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Honey Mold
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Ludwig    Posted 12-17-2002 at 18:59:27       [Reply]  [No Email]
Hi all,
I've got a quart of honey we bought last month but now its got some wierd white foam on top.
I scooped out the foam as best I could but the honey is still somewhat cloudy.
I've been told that honey doesn't go bad, but this doesn't smell real good and in a cup of tea it doesn't taste right either.
I hate to throw out the whole quart, especially when I've got some still on the comb thats been good forever. That old stuff has lost some flavor but is still a favorite on waffles.

Spence    Posted 12-18-2002 at 17:25:10       [Reply]  [No Email]
Had some maple surop start to go moldy. First time too. Have to keep it in the fridge from now

Honey going moldy, I don't think so. The liquid honey may sugar out, and the honey spread may get harder. I'd throw it out and get it fresh from the farmers. Real easy to find too, just ask around.

rhudson, foreign honey?    Posted 12-18-2002 at 08:58:49       [Reply]  [Send Email]
over the past few years, i've seen a lot of imported honey ferment. almost always due to diluting the honey with water. as others have pointed out if bees are allowed to dehydrate the honey, it will not allow the growth of bacteria. in fact, it has anti-bacterial affects. honey will absorb moisture from the atmosphere so it should be stored in a closed container. support your local bee keepers, they have one of the best and most natural products nature has to offer.

Tom A    Posted 12-18-2002 at 03:55:44       [Reply]  [Send Email]

There are a couple of possibilities to consider.

When honey is extracted from the comb, air gets mixed in, in the form of very tiny bubbles. If it is then bottled too quickly, the air rises to the top and causes foam, and most times it is pretty ugly. Big bubbles rise first, but the little tiny ones make the honey look cloudy and sometimes take a few weeks to all rise. So my first guess is that who ever you got the honey from bottled too soon after extracting. There's no harm from the foam, it is just very ugly looking. You can skim it off the top with a spoon if it bothers you.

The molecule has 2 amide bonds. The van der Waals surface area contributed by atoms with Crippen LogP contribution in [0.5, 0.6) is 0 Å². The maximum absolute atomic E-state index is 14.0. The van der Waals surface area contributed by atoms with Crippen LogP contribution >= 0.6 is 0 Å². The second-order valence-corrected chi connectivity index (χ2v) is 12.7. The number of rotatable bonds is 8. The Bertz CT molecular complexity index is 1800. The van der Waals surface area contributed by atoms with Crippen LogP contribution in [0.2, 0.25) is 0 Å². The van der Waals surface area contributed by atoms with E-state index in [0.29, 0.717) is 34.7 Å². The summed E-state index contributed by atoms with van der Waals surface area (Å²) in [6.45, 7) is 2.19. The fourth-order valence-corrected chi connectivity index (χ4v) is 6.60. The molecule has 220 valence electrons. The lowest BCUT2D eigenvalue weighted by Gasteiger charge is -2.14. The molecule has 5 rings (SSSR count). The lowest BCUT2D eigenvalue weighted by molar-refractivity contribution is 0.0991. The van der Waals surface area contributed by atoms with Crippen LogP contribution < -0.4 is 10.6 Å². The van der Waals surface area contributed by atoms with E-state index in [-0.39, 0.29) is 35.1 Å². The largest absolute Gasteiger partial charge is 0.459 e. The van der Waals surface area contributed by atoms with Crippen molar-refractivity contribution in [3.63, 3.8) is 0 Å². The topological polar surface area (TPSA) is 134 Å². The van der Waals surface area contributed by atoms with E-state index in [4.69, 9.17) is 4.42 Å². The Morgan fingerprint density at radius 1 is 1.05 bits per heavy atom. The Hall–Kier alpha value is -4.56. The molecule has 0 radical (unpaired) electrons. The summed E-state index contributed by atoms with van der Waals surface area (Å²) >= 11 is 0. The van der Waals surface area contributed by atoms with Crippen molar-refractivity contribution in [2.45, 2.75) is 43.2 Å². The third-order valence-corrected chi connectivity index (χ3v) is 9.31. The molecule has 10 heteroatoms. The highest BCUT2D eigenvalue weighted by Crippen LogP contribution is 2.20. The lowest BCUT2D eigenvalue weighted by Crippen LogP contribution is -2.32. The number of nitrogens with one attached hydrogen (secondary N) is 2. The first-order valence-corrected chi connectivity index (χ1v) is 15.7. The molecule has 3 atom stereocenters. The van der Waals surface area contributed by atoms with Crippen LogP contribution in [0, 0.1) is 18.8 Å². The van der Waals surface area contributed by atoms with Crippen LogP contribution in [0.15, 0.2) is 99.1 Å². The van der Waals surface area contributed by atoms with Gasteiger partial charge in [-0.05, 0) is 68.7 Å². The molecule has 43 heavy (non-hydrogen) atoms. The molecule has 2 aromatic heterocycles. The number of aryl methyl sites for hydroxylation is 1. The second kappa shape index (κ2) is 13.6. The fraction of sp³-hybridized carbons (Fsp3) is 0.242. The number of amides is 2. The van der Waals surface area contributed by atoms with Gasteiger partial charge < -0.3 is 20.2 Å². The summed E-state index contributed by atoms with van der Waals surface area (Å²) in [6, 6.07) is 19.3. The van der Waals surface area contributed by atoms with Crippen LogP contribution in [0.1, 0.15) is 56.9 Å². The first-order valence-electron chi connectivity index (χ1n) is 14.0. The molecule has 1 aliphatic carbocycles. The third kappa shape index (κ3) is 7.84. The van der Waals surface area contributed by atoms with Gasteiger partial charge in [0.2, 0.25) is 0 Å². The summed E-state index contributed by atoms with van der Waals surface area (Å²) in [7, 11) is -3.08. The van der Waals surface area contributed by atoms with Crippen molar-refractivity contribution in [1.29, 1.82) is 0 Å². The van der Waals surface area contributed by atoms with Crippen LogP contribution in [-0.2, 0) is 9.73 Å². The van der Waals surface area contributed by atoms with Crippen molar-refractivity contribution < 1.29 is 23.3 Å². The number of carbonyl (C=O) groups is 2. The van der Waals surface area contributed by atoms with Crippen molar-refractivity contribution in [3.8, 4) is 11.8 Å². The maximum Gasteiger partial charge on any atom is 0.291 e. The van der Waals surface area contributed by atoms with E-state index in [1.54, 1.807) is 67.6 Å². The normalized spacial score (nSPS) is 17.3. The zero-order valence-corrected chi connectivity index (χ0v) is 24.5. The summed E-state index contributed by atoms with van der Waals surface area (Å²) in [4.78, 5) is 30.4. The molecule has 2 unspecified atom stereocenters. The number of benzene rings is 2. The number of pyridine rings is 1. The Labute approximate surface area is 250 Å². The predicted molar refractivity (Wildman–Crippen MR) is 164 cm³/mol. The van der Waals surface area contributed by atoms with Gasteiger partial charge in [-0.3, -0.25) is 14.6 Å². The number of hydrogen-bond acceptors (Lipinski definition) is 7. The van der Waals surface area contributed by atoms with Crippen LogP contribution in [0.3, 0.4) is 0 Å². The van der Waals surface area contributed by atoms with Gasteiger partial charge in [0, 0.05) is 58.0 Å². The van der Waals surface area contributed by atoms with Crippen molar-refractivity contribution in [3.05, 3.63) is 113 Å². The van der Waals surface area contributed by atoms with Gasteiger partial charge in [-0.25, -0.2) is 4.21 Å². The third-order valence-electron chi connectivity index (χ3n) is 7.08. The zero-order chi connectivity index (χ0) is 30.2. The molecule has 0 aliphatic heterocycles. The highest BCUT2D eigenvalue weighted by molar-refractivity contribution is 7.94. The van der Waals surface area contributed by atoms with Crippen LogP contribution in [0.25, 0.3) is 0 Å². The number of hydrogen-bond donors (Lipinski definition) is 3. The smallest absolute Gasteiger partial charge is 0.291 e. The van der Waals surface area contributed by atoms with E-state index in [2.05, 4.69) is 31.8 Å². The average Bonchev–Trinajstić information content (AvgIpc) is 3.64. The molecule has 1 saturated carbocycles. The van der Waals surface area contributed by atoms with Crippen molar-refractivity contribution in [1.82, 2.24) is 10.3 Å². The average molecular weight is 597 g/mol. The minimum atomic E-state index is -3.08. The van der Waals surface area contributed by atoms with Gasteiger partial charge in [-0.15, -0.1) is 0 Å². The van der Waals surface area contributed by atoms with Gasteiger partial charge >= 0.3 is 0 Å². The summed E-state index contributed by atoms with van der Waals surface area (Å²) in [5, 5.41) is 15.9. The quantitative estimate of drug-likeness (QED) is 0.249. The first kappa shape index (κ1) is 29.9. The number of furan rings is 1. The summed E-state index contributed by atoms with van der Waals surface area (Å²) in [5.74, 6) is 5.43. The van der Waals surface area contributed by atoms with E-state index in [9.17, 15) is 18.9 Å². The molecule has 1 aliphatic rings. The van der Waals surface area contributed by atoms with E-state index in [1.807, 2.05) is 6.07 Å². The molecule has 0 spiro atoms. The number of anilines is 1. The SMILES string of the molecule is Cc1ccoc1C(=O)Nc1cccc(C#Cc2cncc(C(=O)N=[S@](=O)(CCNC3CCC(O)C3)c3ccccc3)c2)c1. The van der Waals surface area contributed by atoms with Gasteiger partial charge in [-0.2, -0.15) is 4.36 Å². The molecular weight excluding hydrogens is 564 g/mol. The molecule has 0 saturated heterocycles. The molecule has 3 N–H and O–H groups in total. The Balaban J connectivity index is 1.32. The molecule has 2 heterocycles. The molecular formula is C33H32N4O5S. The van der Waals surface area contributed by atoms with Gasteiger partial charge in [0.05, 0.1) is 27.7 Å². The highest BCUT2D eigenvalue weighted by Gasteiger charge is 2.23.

Fully cured honey won't grow mold (or bacteria, either). Problem is that some beekeepers and companies will harvest and pack honey before it is ready--the moisture content is too high. Even then, the typical reaction is for the honey to start fermenting. This will also produce a bunch of tiny foamy bubbles on top. Tastes bad, but won't hurt you. That's the second most-likely problem. If it is only slightly fermented, you can warm it to no more than 140 degrees fahrenheit for about an hour or so, which will eliminate the alcohol and the excess water without altering the taste too much (nope, still not as good as 'in the comb'!).

The taste of honey varies greatly based on what flowers were blooming at the time the bees collected the nectar. I can get 2 or 3 different 'flavors' here if I'm careful just by harvesting at the right time of season. Sometimes the bees will get nectar from flowers that produce unusual or 'off' flavors; most of us won't bottle that but will feed it back to the bees for their own use. Still, some folks might, or might have done it accidently...guess not everybody samples their own wares.

If you bought it from a local beekeeper, go back and let him know you're not happy with it. He may replace it, he may buy it back (to feed back for winter stores for the bees, and for the good will it generates). If you bought that imported Chinese or Argentinian stuff from the grocery store, well...maybe next time you should try some local honey.

Tom A

Larry    Posted 12-18-2002 at 06:49:28       [Reply]  [Send Email]

I knew an old beeman who used to harvest basswood honey. I always liked this the best of all other types. Do you harvest any?

Tom A    Posted 12-19-2002 at 04:19:10       [Reply]  [Send Email]
Hi Larry: Yep, I love basswood honey, too. I don't product it yet. But two years ago I planted a Linden tree which is where basswood honey comes from. Mine is now about 8-9 feet tall, and my bees work the blooms but it won't be big enough to produce any measurable 'pure' basswood honey for another 20-30 years. I hope somebody will have bees at my place then, but I suspect it won't be me.

Tom A

Ludwig    Posted 12-18-2002 at 06:30:22       [Reply]  [No Email]
Thanks Tom.
We've had this honey for about 3 weeks now. It was good when we first got it but now has a definate off taste. I ate some yesterday and I feel fine today so either its fermentation or its a bacteria my gut is able to deal with.
I'll try heating it to quit the fermentation.

Oh, it was local honey, just not local to here. We bought it near my grandmother's house 450 miles away...

katie    Posted 01-12-2005 at 18:09:02       [Reply]  [No Email]
why dasent mold grow on honey

TB    Posted 12-17-2002 at 19:29:25       [Reply]  [No Email]
Pure honey wont mould do to high suger content.However if it is not pure it could.
Here is some info on honey.

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